'Blackface Incident' Brings Out Almost 100 Ursinus Students to Meeting
After a Halloween costume sparked a firestorm, students discussed administrative involvement, policy changes and potential curriculum-related solutions to what some see as race insensitivity on campus.
Students of Ursinus College gathered at the Ursinus Student Government Associaition (USGA) to discuss an incident in which a student dressed up in blackface for Halloween.
"This week, an Ursinus student attended a USGA sponsored event in a costume which offended many members of our community," said the USGA in an e-mail recapping the meeting.
According to students and Twitter feeds, a white male student went to a costume party dressed as Olympic Gymnast Gabby Douglass in blackface.
The USGA meeting brought out just under 90 students. Ursinus Assistant Dean Todd McKinney and Multicultural Services Director Paulette Patton were also in attendance.
According to the minutes of the meeting, it was decided that the incident does not violate school discrimination policy, as it is considered freedom of expression if no one is harmed or directly targeted.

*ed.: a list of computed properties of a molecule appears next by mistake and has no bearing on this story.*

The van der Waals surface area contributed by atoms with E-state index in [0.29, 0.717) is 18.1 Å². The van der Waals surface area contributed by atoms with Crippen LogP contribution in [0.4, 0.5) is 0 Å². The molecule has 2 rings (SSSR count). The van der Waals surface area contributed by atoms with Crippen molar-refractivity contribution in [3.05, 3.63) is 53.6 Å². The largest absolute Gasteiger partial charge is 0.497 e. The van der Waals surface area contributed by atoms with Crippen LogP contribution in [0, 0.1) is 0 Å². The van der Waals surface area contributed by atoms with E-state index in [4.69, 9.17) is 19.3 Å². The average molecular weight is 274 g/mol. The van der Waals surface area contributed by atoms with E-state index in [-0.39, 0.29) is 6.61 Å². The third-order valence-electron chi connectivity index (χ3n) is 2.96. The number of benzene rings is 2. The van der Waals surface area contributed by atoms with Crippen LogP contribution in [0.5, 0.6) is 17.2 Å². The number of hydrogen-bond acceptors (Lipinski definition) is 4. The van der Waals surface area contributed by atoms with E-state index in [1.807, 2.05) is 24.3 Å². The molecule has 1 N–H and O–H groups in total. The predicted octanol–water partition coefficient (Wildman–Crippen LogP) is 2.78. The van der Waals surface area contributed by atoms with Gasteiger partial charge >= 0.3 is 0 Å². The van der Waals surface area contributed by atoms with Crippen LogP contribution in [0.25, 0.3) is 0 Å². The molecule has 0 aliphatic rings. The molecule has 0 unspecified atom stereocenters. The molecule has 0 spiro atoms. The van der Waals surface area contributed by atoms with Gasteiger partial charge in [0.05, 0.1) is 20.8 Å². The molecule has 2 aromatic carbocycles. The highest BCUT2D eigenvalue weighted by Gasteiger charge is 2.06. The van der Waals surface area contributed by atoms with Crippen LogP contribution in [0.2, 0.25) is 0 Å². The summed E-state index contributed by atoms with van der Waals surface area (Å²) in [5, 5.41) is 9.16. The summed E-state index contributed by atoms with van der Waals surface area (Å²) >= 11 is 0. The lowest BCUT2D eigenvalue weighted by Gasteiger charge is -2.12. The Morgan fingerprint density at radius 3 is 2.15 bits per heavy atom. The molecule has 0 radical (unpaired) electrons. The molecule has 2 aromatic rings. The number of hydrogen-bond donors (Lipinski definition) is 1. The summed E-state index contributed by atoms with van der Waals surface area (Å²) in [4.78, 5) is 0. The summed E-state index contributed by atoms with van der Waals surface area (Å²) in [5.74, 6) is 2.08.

A student said that this is a serious issue, because it affects the entire community by making people of color feel uncomfortable; education on racial issues are necessary.
Students questioned the involvement of the school; why there has been no discussion of a policy change, why nothing has been done to stop this kind of behavior, why there is a breakdown of communication in that the incident appears to have been "swept under the rug".
There was wide-spread support for educating students on what is important in the campus, as well as including "The New Jim Crow" in CIE, the Common Intellectual Experience curriculum.
One student noted that this is the latest in a series of racial incidents in the past several years, including an incident last year when a student carved a racial slur into a professor's podium. The USGA believes that this is an opportunity to strengthen the unity of the student body.
"Rather than creating more tension, we wish to use this as an opportunity to improve our community and educational experience," the USGA said.
"Ultimately, we as students are the ones responsible for building a culture with which we can live. While we strongly regret that students have been hurt and offended, we are made hopeful by the strength and respectfulness of the response we saw tonight."